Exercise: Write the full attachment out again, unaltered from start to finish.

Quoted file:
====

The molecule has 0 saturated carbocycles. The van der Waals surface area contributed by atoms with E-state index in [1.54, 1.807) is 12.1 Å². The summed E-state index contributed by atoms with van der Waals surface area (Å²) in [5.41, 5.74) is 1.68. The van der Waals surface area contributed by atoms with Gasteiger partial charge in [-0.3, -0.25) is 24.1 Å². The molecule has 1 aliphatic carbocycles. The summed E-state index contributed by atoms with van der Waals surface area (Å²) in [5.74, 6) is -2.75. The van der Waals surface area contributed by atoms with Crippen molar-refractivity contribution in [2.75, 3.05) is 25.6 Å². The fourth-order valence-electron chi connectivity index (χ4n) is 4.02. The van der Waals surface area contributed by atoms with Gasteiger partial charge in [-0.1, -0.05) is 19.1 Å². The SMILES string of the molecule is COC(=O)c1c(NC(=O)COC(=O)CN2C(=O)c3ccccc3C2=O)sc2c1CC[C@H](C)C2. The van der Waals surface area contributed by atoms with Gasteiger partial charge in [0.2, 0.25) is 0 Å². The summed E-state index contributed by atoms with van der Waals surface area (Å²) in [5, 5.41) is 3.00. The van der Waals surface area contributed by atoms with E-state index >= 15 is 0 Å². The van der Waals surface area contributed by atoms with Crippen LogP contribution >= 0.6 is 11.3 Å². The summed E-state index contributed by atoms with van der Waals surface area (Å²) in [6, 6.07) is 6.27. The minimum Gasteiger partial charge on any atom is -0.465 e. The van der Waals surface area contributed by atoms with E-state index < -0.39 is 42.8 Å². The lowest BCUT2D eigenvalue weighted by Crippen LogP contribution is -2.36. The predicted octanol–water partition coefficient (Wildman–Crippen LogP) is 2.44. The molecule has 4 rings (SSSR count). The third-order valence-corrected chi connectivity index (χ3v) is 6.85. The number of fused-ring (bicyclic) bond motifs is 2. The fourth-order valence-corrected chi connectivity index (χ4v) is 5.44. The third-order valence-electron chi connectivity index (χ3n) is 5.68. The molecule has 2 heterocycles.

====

The molecule has 0 saturated carbocycles. The van der Waals surface area contributed by atoms with E-state index in [1.54, 1.807) is 12.1 Å². The summed E-state index contributed by atoms with van der Waals surface area (Å²) in [5.41, 5.74) is 1.68. The van der Waals surface area contributed by atoms with Gasteiger partial charge in [-0.3, -0.25) is 24.1 Å². The molecule has 1 aliphatic carbocycles. The summed E-state index contributed by atoms with van der Waals surface area (Å²) in [5.74, 6) is -2.75. The van der Waals surface area contributed by atoms with Crippen molar-refractivity contribution in [2.75, 3.05) is 25.6 Å². The fourth-order valence-electron chi connectivity index (χ4n) is 4.02. The van der Waals surface area contributed by atoms with Gasteiger partial charge in [-0.1, -0.05) is 19.1 Å². The SMILES string of the molecule is COC(=O)c1c(NC(=O)COC(=O)CN2C(=O)c3ccccc3C2=O)sc2c1CC[C@H](C)C2. The van der Waals surface area contributed by atoms with Gasteiger partial charge in [0.2, 0.25) is 0 Å². The summed E-state index contributed by atoms with van der Waals surface area (Å²) in [5, 5.41) is 3.00. The van der Waals surface area contributed by atoms with E-state index >= 15 is 0 Å². The van der Waals surface area contributed by atoms with Crippen LogP contribution >= 0.6 is 11.3 Å². The summed E-state index contributed by atoms with van der Waals surface area (Å²) in [6, 6.07) is 6.27. The minimum Gasteiger partial charge on any atom is -0.465 e. The van der Waals surface area contributed by atoms with E-state index < -0.39 is 42.8 Å². The lowest BCUT2D eigenvalue weighted by Crippen LogP contribution is -2.36. The predicted octanol–water partition coefficient (Wildman–Crippen LogP) is 2.44. The molecule has 4 rings (SSSR count). The third-order valence-corrected chi connectivity index (χ3v) is 6.85. The number of fused-ring (bicyclic) bond motifs is 2. The fourth-order valence-corrected chi connectivity index (χ4v) is 5.44. The third-order valence-electron chi connectivity index (χ3n) is 5.68. The molecule has 2 heterocycles.